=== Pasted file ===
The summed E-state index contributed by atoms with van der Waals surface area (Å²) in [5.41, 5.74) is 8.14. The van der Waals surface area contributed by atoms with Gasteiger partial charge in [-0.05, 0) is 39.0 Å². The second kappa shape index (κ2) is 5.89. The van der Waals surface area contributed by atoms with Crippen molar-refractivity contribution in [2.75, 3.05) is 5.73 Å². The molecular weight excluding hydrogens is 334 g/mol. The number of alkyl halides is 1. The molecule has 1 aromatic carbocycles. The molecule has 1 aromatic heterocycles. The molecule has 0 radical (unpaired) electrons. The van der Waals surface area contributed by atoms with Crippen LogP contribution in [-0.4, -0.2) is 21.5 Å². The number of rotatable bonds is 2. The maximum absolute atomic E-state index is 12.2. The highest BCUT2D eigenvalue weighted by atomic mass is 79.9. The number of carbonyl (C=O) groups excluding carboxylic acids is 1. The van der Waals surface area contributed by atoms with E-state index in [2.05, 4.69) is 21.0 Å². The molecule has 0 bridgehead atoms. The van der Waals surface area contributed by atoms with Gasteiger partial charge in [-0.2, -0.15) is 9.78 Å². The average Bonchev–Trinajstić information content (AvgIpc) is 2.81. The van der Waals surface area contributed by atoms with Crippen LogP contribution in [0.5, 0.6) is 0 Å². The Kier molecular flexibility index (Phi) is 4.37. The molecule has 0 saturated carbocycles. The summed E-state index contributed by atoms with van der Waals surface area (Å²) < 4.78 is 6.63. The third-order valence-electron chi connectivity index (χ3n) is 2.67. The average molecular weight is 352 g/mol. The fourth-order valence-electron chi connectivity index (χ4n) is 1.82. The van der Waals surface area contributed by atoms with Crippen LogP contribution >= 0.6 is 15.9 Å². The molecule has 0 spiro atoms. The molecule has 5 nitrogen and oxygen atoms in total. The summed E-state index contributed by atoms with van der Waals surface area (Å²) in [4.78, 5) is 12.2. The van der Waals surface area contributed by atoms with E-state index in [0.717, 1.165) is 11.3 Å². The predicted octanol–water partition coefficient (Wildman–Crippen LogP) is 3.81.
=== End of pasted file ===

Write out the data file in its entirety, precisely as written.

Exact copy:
The summed E-state index contributed by atoms with van der Waals surface area (Å²) in [5.41, 5.74) is 8.14. The van der Waals surface area contributed by atoms with Gasteiger partial charge in [-0.05, 0) is 39.0 Å². The second kappa shape index (κ2) is 5.89. The van der Waals surface area contributed by atoms with Crippen molar-refractivity contribution in [2.75, 3.05) is 5.73 Å². The molecular weight excluding hydrogens is 334 g/mol. The number of alkyl halides is 1. The molecule has 1 aromatic carbocycles. The molecule has 1 aromatic heterocycles. The molecule has 0 radical (unpaired) electrons. The van der Waals surface area contributed by atoms with Crippen LogP contribution in [-0.4, -0.2) is 21.5 Å². The number of rotatable bonds is 2. The maximum absolute atomic E-state index is 12.2. The highest BCUT2D eigenvalue weighted by atomic mass is 79.9. The number of carbonyl (C=O) groups excluding carboxylic acids is 1. The van der Waals surface area contributed by atoms with E-state index in [2.05, 4.69) is 21.0 Å². The molecule has 0 bridgehead atoms. The van der Waals surface area contributed by atoms with Gasteiger partial charge in [-0.2, -0.15) is 9.78 Å². The average Bonchev–Trinajstić information content (AvgIpc) is 2.81. The van der Waals surface area contributed by atoms with Crippen LogP contribution in [0.5, 0.6) is 0 Å². The Kier molecular flexibility index (Phi) is 4.37. The molecule has 0 saturated carbocycles. The summed E-state index contributed by atoms with van der Waals surface area (Å²) < 4.78 is 6.63. The third-order valence-electron chi connectivity index (χ3n) is 2.67. The average molecular weight is 352 g/mol. The fourth-order valence-electron chi connectivity index (χ4n) is 1.82. The van der Waals surface area contributed by atoms with Crippen LogP contribution >= 0.6 is 15.9 Å². The molecule has 0 spiro atoms. The molecule has 5 nitrogen and oxygen atoms in total. The summed E-state index contributed by atoms with van der Waals surface area (Å²) in [4.78, 5) is 12.2. The van der Waals surface area contributed by atoms with E-state index in [0.717, 1.165) is 11.3 Å². The predicted octanol–water partition coefficient (Wildman–Crippen LogP) is 3.81.